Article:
Dough Dress, by Aimee Good, 1998. Polaroids by Elizabeth Leister
EP: It feels like work from memory-healing memories?
AG: I think of my pioneer ancestors who came to a place, pierced the earth, and worked very hard to make it. But with that came toughness. There was a positive: making a dream happen. There was darkness, a constriction: the pressure to conform and not throw the system off by being different. There was shared labor, but women’s opinions did not count for much outside the home. So I inherited a thick and heavy mantle from the women in my family. I carried a deep sadness that I had to work through.
EP: How has it been to live and work in New York City?
AG: I am attracted to opposite poles: from a completely rural landscape to a completely urban one. I moved to the city after a fellowship at the Irish Museum of Modern Art in Dublin, which marked a closure. I made a sculpture of bread, passed it around for the audience to hold and eat, if they wished, and silently walked away. In NYC, I initially experienced a shrinking of my gestures. I worked for a while for Martha Stewart, who even filmed a program in our family farm. Giving birth to my daughter brought me to a crossroads. Priorities were reset. My creativity, out of necessity, shifted. I began to contemplate inviting the spirit of collaboration into my life. I missed the art community and began to work with the education departments of the Museum of Modern Art and the Cooper-Hewitt, National Design Museum. I had visited The Drawing Center throughout my undergraduate and graduate school and, when a six-month position opened there, I applied. That was six years ago.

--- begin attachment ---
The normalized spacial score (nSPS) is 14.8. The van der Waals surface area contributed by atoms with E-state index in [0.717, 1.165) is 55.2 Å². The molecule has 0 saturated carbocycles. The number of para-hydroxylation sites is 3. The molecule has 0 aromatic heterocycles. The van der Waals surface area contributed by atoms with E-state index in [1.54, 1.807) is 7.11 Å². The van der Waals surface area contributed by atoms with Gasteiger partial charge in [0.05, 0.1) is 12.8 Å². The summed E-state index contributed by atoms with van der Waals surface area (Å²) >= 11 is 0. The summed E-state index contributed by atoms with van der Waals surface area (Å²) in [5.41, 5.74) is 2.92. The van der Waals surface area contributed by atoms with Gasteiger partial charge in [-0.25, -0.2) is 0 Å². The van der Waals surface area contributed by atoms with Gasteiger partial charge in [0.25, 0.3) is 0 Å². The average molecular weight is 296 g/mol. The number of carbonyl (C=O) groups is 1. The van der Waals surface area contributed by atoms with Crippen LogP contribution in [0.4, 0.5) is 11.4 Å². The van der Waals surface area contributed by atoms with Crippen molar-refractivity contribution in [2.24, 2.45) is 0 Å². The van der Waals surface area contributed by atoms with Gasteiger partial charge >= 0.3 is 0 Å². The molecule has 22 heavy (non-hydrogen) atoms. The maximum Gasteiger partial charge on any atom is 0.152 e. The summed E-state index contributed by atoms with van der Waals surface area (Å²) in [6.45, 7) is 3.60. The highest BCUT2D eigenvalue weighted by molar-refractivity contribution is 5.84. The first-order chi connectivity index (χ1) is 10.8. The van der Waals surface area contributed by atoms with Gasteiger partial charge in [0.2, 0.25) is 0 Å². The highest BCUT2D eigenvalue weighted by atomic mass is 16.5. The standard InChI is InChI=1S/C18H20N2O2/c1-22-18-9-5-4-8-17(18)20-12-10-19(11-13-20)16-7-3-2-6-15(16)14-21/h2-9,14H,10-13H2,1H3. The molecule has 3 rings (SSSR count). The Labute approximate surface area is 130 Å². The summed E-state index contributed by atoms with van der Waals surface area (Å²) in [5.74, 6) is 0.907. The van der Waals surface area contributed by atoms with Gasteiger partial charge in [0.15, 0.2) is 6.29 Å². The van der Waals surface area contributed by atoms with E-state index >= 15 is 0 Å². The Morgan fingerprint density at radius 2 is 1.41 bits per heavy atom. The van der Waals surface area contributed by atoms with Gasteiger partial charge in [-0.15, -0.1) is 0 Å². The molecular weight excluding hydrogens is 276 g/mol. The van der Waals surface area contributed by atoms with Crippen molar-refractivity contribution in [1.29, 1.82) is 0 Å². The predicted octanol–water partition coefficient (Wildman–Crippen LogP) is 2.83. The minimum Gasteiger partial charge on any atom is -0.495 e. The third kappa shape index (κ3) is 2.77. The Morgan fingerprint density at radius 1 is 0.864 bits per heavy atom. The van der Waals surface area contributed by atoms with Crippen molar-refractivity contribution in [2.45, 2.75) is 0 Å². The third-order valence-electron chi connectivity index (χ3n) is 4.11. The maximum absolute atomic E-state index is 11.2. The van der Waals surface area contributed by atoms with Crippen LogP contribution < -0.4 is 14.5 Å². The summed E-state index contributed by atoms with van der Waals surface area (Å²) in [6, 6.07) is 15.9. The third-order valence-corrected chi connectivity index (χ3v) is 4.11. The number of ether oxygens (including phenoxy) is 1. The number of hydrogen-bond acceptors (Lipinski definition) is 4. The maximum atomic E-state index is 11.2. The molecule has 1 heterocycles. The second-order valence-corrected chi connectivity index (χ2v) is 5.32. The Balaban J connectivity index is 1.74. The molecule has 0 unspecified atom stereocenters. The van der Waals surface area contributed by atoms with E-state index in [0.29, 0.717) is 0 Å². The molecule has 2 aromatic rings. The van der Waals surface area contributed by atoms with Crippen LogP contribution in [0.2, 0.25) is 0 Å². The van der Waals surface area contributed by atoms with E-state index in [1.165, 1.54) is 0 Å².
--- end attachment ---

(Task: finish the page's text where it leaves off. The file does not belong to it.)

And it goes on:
EP: So, it has been a learning experience, yet again.
AG: New York has taught me how to find the center of my power as a human being. I am eternally grateful for that.
EP: But farming is coming back…
AG: Farming was there all along. I always kept up to date with the organic farming movement in Maine, which is the oldest one in the country. For a while, I tried researching various artisanal industries, such as goat cheese and industrial hemp. Five years, ago I began to pursue farming salad greens, which eventually led me to organic garlic, and I bought 500 pounds of seed. The first year was a trial by fire, but it reopened a conversation with my father about the future of our family farm. He manages 1,100 acres. I now lease forty acres from my dad.